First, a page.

Voting Rights: The Real (and Continuing) Battle Against Racism

(Huffington Post) While the racist harangues of Cliven Bundy and Donald Sterling have been consuming air time and newsprint, institutional racism in the form of discrimination against African-American voters remains on the rise in states dominated by Republican governors and legislators.

In the '60s the entire power structure in the Deep South — from the state house down to each county sheriff — collaborated to prevent African Americans from voting,beating and sometimes killing those who tried to exercise our most basic right of citizenship.

The Voting Rights Act of 1965 outlawed poll taxes, literacy tests and other tactics that had been used to prevent African Americans from registering to vote. It also gave the federal government the power to enforce the VRA.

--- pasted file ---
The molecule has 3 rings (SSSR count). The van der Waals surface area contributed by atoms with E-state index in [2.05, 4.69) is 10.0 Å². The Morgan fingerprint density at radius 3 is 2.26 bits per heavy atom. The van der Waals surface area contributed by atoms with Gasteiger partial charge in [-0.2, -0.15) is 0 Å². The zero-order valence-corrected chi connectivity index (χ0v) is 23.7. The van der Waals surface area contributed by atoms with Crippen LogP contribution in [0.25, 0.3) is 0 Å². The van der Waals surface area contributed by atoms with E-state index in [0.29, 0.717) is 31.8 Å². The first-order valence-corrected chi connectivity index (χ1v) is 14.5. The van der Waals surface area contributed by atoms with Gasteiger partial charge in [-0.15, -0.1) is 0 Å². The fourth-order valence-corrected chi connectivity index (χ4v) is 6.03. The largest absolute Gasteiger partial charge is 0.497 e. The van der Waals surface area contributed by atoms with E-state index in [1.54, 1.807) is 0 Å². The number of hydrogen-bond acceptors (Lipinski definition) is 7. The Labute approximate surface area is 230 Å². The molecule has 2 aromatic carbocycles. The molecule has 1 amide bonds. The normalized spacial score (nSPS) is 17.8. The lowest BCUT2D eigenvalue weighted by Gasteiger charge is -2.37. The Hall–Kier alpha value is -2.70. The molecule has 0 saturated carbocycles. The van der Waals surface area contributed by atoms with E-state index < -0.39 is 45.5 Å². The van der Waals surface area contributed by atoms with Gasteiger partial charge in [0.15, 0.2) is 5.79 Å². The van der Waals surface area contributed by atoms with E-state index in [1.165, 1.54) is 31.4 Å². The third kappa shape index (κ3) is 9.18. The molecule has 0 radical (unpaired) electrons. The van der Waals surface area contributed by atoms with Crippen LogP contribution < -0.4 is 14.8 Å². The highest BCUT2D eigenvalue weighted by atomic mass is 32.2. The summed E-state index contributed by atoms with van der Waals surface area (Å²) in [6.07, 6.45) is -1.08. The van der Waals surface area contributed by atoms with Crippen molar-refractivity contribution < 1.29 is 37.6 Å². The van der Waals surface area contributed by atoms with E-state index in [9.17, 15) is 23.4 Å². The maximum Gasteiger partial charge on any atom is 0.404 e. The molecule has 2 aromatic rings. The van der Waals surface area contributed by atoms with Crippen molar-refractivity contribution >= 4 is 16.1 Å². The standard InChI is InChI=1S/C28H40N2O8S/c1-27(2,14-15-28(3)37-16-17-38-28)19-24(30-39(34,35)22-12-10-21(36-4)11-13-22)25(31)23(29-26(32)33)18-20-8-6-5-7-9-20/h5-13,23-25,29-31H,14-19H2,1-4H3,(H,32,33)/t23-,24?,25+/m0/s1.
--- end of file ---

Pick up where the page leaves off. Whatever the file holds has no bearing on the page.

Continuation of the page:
But in June of last year, by a vote of five to four, the Supreme Court struck downSection 4 of the VRA, which had required states with a history of racial discrimination to get preclearance from the U.S. Department of Justice (DOJ) before changing their voting laws. Without the preclearance provision, the DOJ can no longer prevent a biased law from going into operation; it must react case by case.

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